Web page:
By Lise Funderburg
I have a white mother and a black father. In most contexts, the white part announces itself to the world first. But I am never seen as blacker than when I visit my father’s hometown, in rural Georgia.
I’ve been going to my dad’s farm in Monticello a lot recently, escorting him down from Philadelphia whenever he’s well enough, between the inconveniences and incapacitations of his metastasized prostate cancer. The farm is the place he loves most to be. It turns out that it’s a place I love to be, too, and this is why: All of our close friends and relations in Monticello are black.
In Dad’s town, my pale skin and straight hair-elsewhere in my life a source of white privilege (cabs that stop, sales clerks who help rather than hound, jobs) and black distrust (presumption, exclusion)-no longer form the axis on which my racial relationship to the world turns. Instead, bloodlines and lifetimes of connectedness thrust me into a black world, where I am absorbed without question into its particular stew of customs, outlooks, and food.
Because I’m a child of the urban North, I may be confusing these pleasures I call blackness with standard-issue small-town southern living; I couldn’t tell you where one ends and the other begins. In Georgia, ancient uncles call me “Child,” dropping the last consonant with tenderness, and the heron doesn’t holler, he har. We never say an outright “no” to people who want to fish in Dad’s pond because we may need their cousin to fix a gate or repair a tractor or bury a relative. Collard greens are most prized after the first frost and friends never imagined the day would come when they actually had to pay for a pecan or a peach. I go to churches or homes and unless I come across a mirror, I almost forget my surface aberration. In discourse and daily life, the subject of race flaps about in the open air, no pulling punches or circumnavigation in deference to a mixed crowd. In more integrated climes, interracial slights and tensions would lurk around every corner, across every counter. But in this oasis of Afro-homogeneity, it is only the generic, pigmentless human foibles that remain.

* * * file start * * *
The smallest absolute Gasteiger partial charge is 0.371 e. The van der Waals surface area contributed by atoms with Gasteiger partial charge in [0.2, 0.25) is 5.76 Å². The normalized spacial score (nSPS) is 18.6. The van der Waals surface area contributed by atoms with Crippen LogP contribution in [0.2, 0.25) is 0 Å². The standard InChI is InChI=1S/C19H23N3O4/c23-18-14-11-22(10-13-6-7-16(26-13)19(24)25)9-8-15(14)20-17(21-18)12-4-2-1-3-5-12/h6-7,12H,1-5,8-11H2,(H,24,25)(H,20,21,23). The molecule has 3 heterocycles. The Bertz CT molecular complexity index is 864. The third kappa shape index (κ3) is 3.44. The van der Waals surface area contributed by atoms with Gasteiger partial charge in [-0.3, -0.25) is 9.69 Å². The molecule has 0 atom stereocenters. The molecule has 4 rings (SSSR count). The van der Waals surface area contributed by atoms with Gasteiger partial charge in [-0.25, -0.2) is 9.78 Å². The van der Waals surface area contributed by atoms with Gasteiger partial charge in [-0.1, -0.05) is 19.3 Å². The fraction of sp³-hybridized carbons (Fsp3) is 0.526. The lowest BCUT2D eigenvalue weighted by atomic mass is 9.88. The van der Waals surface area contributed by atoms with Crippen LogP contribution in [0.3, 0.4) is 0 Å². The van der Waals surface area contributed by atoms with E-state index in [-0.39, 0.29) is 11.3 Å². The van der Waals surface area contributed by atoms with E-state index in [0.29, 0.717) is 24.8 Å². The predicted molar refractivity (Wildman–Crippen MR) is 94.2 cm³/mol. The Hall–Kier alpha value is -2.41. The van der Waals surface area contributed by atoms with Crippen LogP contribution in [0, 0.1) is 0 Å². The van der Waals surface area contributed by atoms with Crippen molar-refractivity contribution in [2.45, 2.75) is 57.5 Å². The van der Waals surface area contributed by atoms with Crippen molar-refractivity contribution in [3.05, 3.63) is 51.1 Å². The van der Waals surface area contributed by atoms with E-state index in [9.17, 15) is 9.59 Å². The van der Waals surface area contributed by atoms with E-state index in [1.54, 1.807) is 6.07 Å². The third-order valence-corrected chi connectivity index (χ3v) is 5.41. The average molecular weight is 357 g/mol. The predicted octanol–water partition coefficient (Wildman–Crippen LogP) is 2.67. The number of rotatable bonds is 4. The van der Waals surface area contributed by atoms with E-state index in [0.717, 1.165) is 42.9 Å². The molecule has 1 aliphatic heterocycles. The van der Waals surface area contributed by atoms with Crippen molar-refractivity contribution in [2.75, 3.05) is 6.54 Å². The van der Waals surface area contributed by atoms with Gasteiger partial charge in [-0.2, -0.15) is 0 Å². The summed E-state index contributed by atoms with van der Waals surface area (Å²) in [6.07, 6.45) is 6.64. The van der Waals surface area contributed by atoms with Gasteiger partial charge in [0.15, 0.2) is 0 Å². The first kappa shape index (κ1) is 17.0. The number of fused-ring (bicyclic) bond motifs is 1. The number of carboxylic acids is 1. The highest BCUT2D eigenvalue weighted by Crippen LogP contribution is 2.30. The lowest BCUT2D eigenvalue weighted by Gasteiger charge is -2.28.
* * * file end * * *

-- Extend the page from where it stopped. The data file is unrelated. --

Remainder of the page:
Most of our Monticello circle is from my father’s childhood-people now in their 70s and 80s. And so this blackness is also defined by generation. I don’t bear the battle scars they sustained from outliving Jim Crow, from avoiding the wrath of the Klan, from enduring lessons in sewing and outhouse-building that masqueraded as public school education, but still I am a member of the pride. The ties that bind are inherited as well as experienced, and I drink in the welcome they offer; lap it up with increasing urgency, the evidence of its impermanence in my father’s faulty gait.
Am I romanticizing a nefarious past for the membership it affords me? Possibly. But to be identified with a family from Colored Folks’ Hill-for my full background to be public knowledge-means that, for a change, it falls on others’ shoulders to take or leave who I am, to take or leave me. Up north being half black is a private experience unless I announce it. Down in Georgia the company I keep, my name, and my resemblance to my father and his parents constitute a public identity far more accurate than the one I know in every other part of my world.
Sooner rather than later there will come a time when I stop going to that rural Georgia town, when no one is left to teach me how to make crackling bread, or to receive the catfish I’ll catch but won’t clean, or tell stories from a time when life was something you had to scratch and carve and eke out from nothing and against all odds. When that time comes, I imagine my sense of belonging will live on, no longer public but no less central to how I pass through this life.